I was trying to get a lower roundtrip delta-V for lunar missions by flying directly to the lunar surface rather than going first into lunar orbit then descending, the "direct descent" mode. Here's a list of delta-V's of the Earth/Moon system:

Delta-V budget.Earth–Moon space.

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Delta-v budget - Wikipedia, the free encyclopedia

If you add up the delta-V's from LEO to LLO, 4,040 m/s, then to the lunarsurface, 1,870 m/s, then back to LEO, 2,740 m/s, you get 8,650 m/s, withaerobraking on the return. I wanted to reduce the 4,040 m/s + 1,870 m/s = 5,910 m/s for the trip to theMoon. The idea was to do a trans lunar injection at 3,150 m/s towards the Moonthen cancel out the speed the vehicle picks up by the Moons gravity. Thiswould be the escape velocity for the Moon at 2,400 m/s. Then the total wouldbe 5,550 m/s. This is a saving of 360 m/s. This brings the roundtrip delta-V down to 8,290 m/s. I had a question though if the relative velocity of the Moon around the Earth might add to this amount. But the bookThe Rocket Company, a fictional account of the private development of a reusable launch vehicle written by actual rocket engineers, gives the same amount for the "direct descent"delta-V to the Moon 18,200 feet/sec, 5,550 m/s:

The Rocket Company - Patrick J. G. Stiennon, David M. Hoerr - Google Books

Another approach would be to find the Hohmann transfer burn to take it from LEO to the distance of the Moon's orbit but don't add on the burn to circularize the orbit. Then add on the value of the Moon's escape velocity. I'm looking at that now. Here's another clue. This NASA report from 1970 gives the delta-V for direct descent but it gives it dependent on the specific orbital energy, called the vis viva energy, of the craft when it begins the descent burn:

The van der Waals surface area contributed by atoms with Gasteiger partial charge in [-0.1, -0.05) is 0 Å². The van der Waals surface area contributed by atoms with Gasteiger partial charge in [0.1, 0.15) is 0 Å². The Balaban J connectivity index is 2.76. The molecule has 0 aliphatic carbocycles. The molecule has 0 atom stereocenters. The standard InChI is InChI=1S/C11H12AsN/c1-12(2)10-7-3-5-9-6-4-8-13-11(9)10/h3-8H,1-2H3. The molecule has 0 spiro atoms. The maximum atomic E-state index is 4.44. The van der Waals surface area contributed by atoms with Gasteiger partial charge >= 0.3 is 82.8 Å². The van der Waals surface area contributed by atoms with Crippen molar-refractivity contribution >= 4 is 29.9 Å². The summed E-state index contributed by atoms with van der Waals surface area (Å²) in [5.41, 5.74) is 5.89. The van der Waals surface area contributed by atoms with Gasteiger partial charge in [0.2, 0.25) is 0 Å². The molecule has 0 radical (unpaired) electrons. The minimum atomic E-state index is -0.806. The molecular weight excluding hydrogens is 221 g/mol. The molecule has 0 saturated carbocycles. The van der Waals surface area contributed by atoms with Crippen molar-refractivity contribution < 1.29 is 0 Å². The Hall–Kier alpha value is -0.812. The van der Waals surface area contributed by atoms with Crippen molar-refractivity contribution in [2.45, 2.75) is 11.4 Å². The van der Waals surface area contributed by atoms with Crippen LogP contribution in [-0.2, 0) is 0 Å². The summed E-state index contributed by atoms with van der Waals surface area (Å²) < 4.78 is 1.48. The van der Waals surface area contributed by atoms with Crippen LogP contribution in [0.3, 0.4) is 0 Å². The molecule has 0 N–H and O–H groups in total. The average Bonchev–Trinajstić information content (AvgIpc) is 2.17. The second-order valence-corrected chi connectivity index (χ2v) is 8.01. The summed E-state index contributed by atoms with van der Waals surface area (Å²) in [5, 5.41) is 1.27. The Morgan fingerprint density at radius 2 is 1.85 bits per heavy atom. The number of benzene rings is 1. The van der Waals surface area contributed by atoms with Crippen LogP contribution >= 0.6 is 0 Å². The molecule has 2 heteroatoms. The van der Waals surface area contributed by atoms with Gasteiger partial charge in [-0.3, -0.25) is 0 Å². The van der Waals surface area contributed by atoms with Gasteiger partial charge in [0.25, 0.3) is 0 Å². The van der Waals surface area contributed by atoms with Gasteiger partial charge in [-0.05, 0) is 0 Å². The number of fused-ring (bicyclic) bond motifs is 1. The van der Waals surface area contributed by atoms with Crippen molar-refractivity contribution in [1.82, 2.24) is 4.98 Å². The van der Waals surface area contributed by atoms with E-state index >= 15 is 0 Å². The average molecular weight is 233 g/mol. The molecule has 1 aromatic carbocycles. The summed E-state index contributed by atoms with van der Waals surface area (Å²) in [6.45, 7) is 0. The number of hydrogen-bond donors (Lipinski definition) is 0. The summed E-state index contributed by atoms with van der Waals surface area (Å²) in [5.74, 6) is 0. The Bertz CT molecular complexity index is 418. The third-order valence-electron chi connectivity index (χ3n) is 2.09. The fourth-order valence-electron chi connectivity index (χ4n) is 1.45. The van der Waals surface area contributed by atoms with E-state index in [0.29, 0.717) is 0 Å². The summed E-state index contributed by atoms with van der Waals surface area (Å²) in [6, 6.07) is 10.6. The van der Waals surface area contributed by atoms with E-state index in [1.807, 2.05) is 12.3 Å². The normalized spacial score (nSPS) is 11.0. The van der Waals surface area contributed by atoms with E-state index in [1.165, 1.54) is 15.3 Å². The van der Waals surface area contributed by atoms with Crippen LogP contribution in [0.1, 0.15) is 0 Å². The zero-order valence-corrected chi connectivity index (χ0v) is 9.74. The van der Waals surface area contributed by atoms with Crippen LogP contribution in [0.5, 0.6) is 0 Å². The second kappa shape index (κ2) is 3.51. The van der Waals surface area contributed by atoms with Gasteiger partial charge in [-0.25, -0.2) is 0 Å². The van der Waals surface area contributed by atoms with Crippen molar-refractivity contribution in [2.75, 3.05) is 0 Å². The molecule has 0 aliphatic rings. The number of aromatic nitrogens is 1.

SITE ACCESSIBILITY AND CHARACTERISTIC VELOCITY REQUIREMENTS FOR DIRECT-DESCENT LUNAR LANDINGS.

http://ntrs.nasa.gov/archive/nasa/ca...1970023906.pdf

The problem is I couldn't connect the specific orbital energy it was citing to a delta-V you would apply at LEO to get to that point. How do you get that?

With the lower delta-V number, I can carry more payload with low cost proposals for manned lunar missions:

Polymath: SpaceX Dragon spacecraft for low cost trips to the Moon.

The Coming SSTO's: Applications to interplanetary flight.

http://exoscientist.blogspot.com/2012/08/the-coming-sstos-applications-to.html

Bob Clark